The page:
RESEARCH SUPPORT, NON-U.S. GOV'T
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A cluster randomized clinical trial comparing functional capacity evaluation and functional interviewing as components of occupational rehabilitation programs.

PURPOSE: Functional capacity evaluations (FCE) are used to identify work abilities and are commonly integrated into rehabilitation programs. We studied whether integrating FCE into rehabilitation leads to better outcomes for injured workers.

METHODS: A cluster randomised controlled trial was conducted at a workers' compensation rehabilitation facility (registration ISRCTN61284905). Clinicians were randomised into 2 groups: 1 group used FCE while another conducted semi-structured functional interviews. Outcomes included recommendations following assessment, rehabilitation program outcomes including functional work levels and pain intensity, as well as compensation outcomes at 1, 3, and 6 months after assessment. Analysis included Mann-Whitney U, Chi square and t tests.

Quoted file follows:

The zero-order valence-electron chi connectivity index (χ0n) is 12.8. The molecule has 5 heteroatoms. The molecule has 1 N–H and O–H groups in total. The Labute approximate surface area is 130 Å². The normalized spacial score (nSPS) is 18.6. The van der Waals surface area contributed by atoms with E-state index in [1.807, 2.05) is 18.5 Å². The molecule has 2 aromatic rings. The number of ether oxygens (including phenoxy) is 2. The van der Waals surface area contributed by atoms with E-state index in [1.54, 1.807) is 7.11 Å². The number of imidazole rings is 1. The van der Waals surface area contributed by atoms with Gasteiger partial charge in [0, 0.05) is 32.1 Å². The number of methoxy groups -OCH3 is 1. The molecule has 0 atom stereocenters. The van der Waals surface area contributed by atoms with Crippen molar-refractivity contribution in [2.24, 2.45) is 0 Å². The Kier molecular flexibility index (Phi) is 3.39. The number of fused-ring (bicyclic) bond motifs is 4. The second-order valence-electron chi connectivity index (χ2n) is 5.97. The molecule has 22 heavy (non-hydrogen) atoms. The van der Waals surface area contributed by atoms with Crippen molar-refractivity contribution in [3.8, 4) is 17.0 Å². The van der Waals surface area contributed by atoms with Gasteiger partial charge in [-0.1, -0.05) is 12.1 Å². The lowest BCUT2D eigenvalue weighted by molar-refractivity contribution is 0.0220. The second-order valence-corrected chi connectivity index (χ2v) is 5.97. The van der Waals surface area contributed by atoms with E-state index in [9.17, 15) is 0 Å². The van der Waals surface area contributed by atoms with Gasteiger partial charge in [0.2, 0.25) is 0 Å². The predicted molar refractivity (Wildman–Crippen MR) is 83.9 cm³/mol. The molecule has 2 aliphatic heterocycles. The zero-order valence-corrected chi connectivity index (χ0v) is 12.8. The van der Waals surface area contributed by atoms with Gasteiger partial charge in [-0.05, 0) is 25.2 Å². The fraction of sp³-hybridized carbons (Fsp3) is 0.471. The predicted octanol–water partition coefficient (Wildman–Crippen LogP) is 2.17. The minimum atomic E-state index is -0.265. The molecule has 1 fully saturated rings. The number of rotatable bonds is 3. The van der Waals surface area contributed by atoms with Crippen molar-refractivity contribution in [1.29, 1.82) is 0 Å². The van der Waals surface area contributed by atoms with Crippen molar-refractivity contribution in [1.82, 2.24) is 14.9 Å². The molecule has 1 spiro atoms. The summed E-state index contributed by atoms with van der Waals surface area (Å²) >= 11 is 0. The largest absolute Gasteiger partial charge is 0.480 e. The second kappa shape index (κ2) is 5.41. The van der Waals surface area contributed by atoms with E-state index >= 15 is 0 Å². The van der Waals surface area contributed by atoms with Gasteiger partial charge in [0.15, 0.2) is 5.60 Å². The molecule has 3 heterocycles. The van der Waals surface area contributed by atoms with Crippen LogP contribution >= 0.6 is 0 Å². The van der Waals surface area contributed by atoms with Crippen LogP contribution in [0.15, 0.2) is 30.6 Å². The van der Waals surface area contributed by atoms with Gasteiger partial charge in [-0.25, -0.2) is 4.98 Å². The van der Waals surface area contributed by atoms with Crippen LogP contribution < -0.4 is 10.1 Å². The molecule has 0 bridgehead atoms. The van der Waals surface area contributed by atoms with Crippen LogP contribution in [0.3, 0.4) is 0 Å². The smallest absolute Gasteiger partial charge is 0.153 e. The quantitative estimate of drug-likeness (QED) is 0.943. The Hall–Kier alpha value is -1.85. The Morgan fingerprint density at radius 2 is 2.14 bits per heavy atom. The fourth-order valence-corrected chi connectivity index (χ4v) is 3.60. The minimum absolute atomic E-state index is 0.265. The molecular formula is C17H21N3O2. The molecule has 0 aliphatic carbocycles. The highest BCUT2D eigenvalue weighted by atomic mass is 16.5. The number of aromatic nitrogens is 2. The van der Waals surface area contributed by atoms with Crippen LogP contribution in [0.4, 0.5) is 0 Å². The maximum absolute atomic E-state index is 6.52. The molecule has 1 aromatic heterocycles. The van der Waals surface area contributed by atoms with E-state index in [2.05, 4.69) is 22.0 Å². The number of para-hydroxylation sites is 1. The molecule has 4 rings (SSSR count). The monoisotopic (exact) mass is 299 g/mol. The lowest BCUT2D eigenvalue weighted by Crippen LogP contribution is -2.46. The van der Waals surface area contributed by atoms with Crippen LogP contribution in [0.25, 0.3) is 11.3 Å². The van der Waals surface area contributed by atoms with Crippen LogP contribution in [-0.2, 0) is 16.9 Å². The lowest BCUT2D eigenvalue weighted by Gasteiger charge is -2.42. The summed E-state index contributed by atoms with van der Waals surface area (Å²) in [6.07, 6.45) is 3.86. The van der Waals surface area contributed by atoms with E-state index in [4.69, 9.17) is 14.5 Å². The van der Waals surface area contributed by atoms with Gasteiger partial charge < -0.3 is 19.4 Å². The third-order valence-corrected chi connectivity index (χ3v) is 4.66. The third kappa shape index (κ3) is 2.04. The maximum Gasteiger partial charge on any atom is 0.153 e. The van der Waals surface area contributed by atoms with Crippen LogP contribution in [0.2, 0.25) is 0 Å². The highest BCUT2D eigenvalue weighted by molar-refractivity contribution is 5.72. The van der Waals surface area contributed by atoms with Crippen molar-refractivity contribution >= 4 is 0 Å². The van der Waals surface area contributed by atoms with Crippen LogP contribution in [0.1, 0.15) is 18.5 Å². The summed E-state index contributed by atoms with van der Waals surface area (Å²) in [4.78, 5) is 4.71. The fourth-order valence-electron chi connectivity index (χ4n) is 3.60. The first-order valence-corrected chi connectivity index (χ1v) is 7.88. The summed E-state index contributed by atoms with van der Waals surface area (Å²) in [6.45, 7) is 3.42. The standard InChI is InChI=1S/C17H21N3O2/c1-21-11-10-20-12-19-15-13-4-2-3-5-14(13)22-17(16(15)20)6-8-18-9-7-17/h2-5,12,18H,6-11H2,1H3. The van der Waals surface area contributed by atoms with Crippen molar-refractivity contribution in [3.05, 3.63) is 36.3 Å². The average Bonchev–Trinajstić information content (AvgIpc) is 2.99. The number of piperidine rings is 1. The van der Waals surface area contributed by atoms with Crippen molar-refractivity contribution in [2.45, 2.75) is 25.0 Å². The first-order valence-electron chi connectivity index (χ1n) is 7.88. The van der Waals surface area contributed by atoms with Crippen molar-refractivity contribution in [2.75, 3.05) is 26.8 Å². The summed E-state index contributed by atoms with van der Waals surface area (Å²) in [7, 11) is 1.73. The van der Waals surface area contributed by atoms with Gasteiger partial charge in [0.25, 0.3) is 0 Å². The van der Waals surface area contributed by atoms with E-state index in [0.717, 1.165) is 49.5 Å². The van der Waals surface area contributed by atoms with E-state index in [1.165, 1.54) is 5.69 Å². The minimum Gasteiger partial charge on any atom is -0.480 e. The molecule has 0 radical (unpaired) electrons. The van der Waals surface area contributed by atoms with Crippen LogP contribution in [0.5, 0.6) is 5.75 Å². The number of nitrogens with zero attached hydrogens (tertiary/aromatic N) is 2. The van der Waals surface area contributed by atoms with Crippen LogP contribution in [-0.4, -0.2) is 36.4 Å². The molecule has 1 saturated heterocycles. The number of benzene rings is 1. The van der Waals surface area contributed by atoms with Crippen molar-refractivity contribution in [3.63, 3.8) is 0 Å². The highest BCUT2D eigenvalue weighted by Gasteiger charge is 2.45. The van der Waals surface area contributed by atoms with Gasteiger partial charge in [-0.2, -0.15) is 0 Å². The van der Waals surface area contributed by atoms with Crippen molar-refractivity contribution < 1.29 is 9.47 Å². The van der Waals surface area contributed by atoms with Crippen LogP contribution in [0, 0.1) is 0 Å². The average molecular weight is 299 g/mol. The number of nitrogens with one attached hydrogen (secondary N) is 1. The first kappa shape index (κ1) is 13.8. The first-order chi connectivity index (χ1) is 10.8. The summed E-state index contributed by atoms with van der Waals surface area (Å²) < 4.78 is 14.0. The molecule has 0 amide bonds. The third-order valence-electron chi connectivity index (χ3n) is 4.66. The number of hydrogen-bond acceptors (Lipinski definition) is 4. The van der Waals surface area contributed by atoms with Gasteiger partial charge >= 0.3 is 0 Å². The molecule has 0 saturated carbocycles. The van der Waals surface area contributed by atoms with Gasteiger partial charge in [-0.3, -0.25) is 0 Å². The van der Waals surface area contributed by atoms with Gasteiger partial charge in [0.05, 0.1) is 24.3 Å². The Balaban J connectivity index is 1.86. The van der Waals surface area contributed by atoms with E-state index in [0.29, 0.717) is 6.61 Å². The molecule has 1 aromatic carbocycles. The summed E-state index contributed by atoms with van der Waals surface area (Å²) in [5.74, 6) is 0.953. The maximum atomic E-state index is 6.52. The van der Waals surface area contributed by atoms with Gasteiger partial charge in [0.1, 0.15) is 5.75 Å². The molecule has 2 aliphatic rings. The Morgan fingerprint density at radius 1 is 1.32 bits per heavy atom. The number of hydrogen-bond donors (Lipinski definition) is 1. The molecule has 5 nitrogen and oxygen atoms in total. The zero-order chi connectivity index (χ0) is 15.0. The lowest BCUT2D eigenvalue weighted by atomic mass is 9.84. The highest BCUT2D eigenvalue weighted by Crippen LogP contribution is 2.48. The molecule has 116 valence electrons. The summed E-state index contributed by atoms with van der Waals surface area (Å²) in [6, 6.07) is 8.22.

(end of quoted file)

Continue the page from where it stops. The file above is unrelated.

RESULTS: Subjects included 225 claimants of whom 105 were tested with FCE. Subjects were predominantly employed (84 %) males (63 %) with sub-acute musculoskeletal conditions (median duration 67 days). Claimants undergoing FCE had ~15 % higher average functional work levels recommended at time of assessment (Mann-Whitney U = 4,391.0, p < 0.001) but differences at other follow-up times were smaller (0-8 %), in favour of functional interviewing, and not statistically significant. Clinically important improvement during rehabilitation in functional work level (0.9/4, SRM = 0.94), pain intensity (2.0/10, SRM = 0.88) and self-reported disability (21.8/100, SRM = 1.45) were only observed in those undergoing the functional interview.

CONCLUSIONS: Performance-based FCE integrated into occupational rehabilitation appears to lead to higher baseline functional work levels compared to a semi-structured functional interview, but not improved RTW rates or functional work levels at follow-up. Functional interviewing has potential for efficiency gains and higher likelihood of clinically important improvement following rehabilitation, however further research is needed.

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